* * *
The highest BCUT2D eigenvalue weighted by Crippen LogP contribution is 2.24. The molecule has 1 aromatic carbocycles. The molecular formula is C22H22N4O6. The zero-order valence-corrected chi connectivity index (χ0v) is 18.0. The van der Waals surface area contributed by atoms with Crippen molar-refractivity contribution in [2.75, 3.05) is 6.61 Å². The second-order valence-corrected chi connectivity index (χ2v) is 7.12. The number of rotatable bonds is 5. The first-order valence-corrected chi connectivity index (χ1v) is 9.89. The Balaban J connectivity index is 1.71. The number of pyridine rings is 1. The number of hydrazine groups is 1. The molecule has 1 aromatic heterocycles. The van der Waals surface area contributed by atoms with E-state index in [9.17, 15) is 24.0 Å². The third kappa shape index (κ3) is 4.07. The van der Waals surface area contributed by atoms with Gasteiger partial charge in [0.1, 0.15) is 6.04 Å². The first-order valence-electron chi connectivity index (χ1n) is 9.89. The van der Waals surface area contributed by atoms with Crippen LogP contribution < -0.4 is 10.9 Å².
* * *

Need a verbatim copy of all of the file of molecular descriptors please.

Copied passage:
The highest BCUT2D eigenvalue weighted by Crippen LogP contribution is 2.24. The molecule has 1 aromatic carbocycles. The molecular formula is C22H22N4O6. The zero-order valence-corrected chi connectivity index (χ0v) is 18.0. The van der Waals surface area contributed by atoms with Crippen molar-refractivity contribution in [2.75, 3.05) is 6.61 Å². The second-order valence-corrected chi connectivity index (χ2v) is 7.12. The number of rotatable bonds is 5. The first-order valence-corrected chi connectivity index (χ1v) is 9.89. The Balaban J connectivity index is 1.71. The number of pyridine rings is 1. The number of hydrazine groups is 1. The molecule has 1 aromatic heterocycles. The van der Waals surface area contributed by atoms with E-state index in [9.17, 15) is 24.0 Å². The third kappa shape index (κ3) is 4.07. The van der Waals surface area contributed by atoms with Gasteiger partial charge in [0.1, 0.15) is 6.04 Å². The first-order valence-electron chi connectivity index (χ1n) is 9.89. The van der Waals surface area contributed by atoms with Crippen LogP contribution < -0.4 is 10.9 Å².